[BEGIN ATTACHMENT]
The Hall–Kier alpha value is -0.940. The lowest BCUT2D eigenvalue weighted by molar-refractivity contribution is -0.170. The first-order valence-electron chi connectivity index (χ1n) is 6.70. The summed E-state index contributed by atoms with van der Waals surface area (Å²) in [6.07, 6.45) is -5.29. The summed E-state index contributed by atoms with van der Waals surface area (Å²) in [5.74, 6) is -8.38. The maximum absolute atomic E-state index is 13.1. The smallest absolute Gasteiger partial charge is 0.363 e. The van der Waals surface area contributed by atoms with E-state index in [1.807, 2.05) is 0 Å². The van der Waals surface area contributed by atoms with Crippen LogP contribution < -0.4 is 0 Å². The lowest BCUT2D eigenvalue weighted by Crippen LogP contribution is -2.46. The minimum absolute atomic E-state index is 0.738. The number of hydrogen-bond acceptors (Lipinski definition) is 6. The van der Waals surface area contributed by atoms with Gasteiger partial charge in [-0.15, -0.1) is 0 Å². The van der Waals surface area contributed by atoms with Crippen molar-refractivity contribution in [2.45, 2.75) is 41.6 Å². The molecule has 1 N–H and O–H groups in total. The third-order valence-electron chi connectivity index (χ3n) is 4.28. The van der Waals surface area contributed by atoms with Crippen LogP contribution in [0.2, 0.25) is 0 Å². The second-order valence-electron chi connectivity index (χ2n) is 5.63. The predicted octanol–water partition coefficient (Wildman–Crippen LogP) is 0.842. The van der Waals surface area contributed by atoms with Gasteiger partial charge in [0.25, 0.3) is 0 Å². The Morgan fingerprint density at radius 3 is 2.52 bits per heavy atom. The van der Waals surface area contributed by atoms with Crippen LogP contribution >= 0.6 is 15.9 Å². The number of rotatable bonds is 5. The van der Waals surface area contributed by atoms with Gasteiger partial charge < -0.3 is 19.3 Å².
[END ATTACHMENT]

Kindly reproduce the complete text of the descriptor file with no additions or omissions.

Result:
The Hall–Kier alpha value is -0.940. The lowest BCUT2D eigenvalue weighted by molar-refractivity contribution is -0.170. The first-order valence-electron chi connectivity index (χ1n) is 6.70. The summed E-state index contributed by atoms with van der Waals surface area (Å²) in [6.07, 6.45) is -5.29. The summed E-state index contributed by atoms with van der Waals surface area (Å²) in [5.74, 6) is -8.38. The maximum absolute atomic E-state index is 13.1. The smallest absolute Gasteiger partial charge is 0.363 e. The van der Waals surface area contributed by atoms with E-state index in [1.807, 2.05) is 0 Å². The van der Waals surface area contributed by atoms with Crippen LogP contribution < -0.4 is 0 Å². The lowest BCUT2D eigenvalue weighted by Crippen LogP contribution is -2.46. The minimum absolute atomic E-state index is 0.738. The number of hydrogen-bond acceptors (Lipinski definition) is 6. The van der Waals surface area contributed by atoms with Gasteiger partial charge in [-0.15, -0.1) is 0 Å². The van der Waals surface area contributed by atoms with Crippen molar-refractivity contribution in [2.45, 2.75) is 41.6 Å². The molecule has 1 N–H and O–H groups in total. The third-order valence-electron chi connectivity index (χ3n) is 4.28. The van der Waals surface area contributed by atoms with Crippen LogP contribution in [0.2, 0.25) is 0 Å². The second-order valence-electron chi connectivity index (χ2n) is 5.63. The predicted octanol–water partition coefficient (Wildman–Crippen LogP) is 0.842. The van der Waals surface area contributed by atoms with Gasteiger partial charge in [0.25, 0.3) is 0 Å². The Morgan fingerprint density at radius 3 is 2.52 bits per heavy atom. The van der Waals surface area contributed by atoms with Crippen LogP contribution >= 0.6 is 15.9 Å². The number of rotatable bonds is 5. The van der Waals surface area contributed by atoms with Gasteiger partial charge < -0.3 is 19.3 Å².